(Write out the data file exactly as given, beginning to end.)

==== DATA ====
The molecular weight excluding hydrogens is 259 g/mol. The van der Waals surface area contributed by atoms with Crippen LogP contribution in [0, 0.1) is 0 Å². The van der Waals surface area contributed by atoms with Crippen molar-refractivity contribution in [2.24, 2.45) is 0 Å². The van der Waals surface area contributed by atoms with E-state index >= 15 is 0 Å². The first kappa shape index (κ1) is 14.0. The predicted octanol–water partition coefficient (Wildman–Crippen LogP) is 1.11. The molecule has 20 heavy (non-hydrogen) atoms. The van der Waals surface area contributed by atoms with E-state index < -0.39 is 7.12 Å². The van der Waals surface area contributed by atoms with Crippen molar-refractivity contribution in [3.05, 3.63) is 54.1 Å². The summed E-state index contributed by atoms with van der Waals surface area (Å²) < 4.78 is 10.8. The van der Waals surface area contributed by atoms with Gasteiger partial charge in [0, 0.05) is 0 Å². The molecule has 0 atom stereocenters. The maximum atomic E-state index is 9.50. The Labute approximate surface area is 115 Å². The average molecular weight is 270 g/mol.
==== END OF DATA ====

The molecular weight excluding hydrogens is 259 g/mol. The van der Waals surface area contributed by atoms with Crippen LogP contribution in [0, 0.1) is 0 Å². The van der Waals surface area contributed by atoms with Crippen molar-refractivity contribution in [2.24, 2.45) is 0 Å². The van der Waals surface area contributed by atoms with E-state index >= 15 is 0 Å². The first kappa shape index (κ1) is 14.0. The predicted octanol–water partition coefficient (Wildman–Crippen LogP) is 1.11. The molecule has 20 heavy (non-hydrogen) atoms. The van der Waals surface area contributed by atoms with E-state index < -0.39 is 7.12 Å². The van der Waals surface area contributed by atoms with Crippen molar-refractivity contribution in [3.05, 3.63) is 54.1 Å². The summed E-state index contributed by atoms with van der Waals surface area (Å²) < 4.78 is 10.8. The van der Waals surface area contributed by atoms with Gasteiger partial charge in [0, 0.05) is 0 Å². The molecule has 0 atom stereocenters. The maximum atomic E-state index is 9.50. The Labute approximate surface area is 115 Å². The average molecular weight is 270 g/mol.